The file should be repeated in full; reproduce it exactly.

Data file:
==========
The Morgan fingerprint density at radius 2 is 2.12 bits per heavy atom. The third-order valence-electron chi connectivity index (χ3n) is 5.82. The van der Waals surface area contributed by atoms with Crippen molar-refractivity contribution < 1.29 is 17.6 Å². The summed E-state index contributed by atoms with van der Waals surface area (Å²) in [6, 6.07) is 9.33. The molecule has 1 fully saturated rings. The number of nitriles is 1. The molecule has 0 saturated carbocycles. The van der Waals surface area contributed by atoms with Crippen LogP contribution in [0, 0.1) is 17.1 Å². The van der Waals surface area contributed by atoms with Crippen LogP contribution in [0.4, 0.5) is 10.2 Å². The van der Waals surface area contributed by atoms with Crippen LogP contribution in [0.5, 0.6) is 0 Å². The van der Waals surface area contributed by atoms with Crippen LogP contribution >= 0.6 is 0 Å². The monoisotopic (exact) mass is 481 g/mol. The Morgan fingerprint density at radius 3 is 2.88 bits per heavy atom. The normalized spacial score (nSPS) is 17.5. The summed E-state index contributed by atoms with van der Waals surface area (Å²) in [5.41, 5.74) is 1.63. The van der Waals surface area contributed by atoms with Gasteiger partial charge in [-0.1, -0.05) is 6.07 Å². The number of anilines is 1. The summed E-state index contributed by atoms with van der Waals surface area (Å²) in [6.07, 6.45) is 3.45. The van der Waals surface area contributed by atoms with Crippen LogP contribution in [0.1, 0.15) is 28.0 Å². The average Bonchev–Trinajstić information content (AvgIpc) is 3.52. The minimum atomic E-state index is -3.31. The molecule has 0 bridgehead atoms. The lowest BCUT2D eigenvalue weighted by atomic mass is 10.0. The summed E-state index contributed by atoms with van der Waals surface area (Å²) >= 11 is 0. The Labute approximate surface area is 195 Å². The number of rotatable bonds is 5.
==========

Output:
The Morgan fingerprint density at radius 2 is 2.12 bits per heavy atom. The third-order valence-electron chi connectivity index (χ3n) is 5.82. The van der Waals surface area contributed by atoms with Crippen molar-refractivity contribution < 1.29 is 17.6 Å². The summed E-state index contributed by atoms with van der Waals surface area (Å²) in [6, 6.07) is 9.33. The molecule has 1 fully saturated rings. The number of nitriles is 1. The molecule has 0 saturated carbocycles. The van der Waals surface area contributed by atoms with Crippen LogP contribution in [0, 0.1) is 17.1 Å². The van der Waals surface area contributed by atoms with Crippen LogP contribution in [0.4, 0.5) is 10.2 Å². The van der Waals surface area contributed by atoms with Crippen LogP contribution in [0.5, 0.6) is 0 Å². The van der Waals surface area contributed by atoms with Crippen LogP contribution >= 0.6 is 0 Å². The monoisotopic (exact) mass is 481 g/mol. The Morgan fingerprint density at radius 3 is 2.88 bits per heavy atom. The normalized spacial score (nSPS) is 17.5. The summed E-state index contributed by atoms with van der Waals surface area (Å²) in [5.41, 5.74) is 1.63. The van der Waals surface area contributed by atoms with Gasteiger partial charge in [-0.1, -0.05) is 6.07 Å². The number of anilines is 1. The summed E-state index contributed by atoms with van der Waals surface area (Å²) in [6.07, 6.45) is 3.45. The van der Waals surface area contributed by atoms with Crippen LogP contribution in [0.1, 0.15) is 28.0 Å². The average Bonchev–Trinajstić information content (AvgIpc) is 3.52. The minimum atomic E-state index is -3.31. The molecule has 0 bridgehead atoms. The lowest BCUT2D eigenvalue weighted by atomic mass is 10.0. The summed E-state index contributed by atoms with van der Waals surface area (Å²) >= 11 is 0. The Labute approximate surface area is 195 Å². The number of rotatable bonds is 5.